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Barack Obama inherited dozens of George W. Bush-era open-records lawsuits pertaining to Bush's post-9/11 interrogation program involving CIA prisoners and the treatment of detainees by US military personnel at prisons in Iraq and Afghanistan.
Obama, who signed an executive order — one of his first acts as president — promising to usher in a new era of transparency and open government, had to decide whether his administration would fight various federal court rulings ordering the release of highly sensitive documents that laid bare the brutality of the treatment of detainees.
He acted on that pledge. In April of that year, Obama released memos written after 9/11 by a young Justice Department attorney named John Yoo authorizing the CIA to subject high-value detainees to 10 so-called "enhanced interrogation techniques," a euphemism for torture. (This was also in response to the ACLU lawsuit.) Obama explained that withholding the documents "would only serve to deny facts that have been in the public domain for some time." The release of the memos was sharply criticized by Republican lawmakers and former CIA officials who asserted that the release would endanger the lives of US soldiers and other US personnel working abroad.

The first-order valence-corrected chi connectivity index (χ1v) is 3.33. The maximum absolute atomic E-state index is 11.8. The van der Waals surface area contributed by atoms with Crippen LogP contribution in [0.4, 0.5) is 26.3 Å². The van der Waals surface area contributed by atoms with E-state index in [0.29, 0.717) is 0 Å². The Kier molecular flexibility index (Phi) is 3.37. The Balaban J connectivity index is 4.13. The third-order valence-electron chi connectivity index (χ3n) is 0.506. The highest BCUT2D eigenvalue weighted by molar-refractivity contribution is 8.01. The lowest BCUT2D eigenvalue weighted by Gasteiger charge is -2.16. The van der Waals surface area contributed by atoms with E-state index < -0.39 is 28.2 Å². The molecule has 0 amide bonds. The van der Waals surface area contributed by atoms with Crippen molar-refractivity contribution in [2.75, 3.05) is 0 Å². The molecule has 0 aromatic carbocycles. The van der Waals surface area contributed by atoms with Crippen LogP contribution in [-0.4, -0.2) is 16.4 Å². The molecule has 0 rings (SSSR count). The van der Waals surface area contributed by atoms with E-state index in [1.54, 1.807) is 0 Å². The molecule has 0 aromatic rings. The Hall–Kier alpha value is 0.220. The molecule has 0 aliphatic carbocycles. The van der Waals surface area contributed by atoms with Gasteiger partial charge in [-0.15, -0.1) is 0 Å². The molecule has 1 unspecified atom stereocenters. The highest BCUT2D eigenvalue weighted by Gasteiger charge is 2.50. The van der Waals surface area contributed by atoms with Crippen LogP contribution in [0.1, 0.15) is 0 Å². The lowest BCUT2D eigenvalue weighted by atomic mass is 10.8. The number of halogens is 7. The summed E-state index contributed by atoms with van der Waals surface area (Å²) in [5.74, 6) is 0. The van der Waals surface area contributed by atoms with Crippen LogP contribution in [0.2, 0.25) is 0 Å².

But it did not result in a single reported threat to US interests or military personnel.
One soldier attached a copy of the photograph in an email and wrote, 'I can't see how they think this is anything but fun.'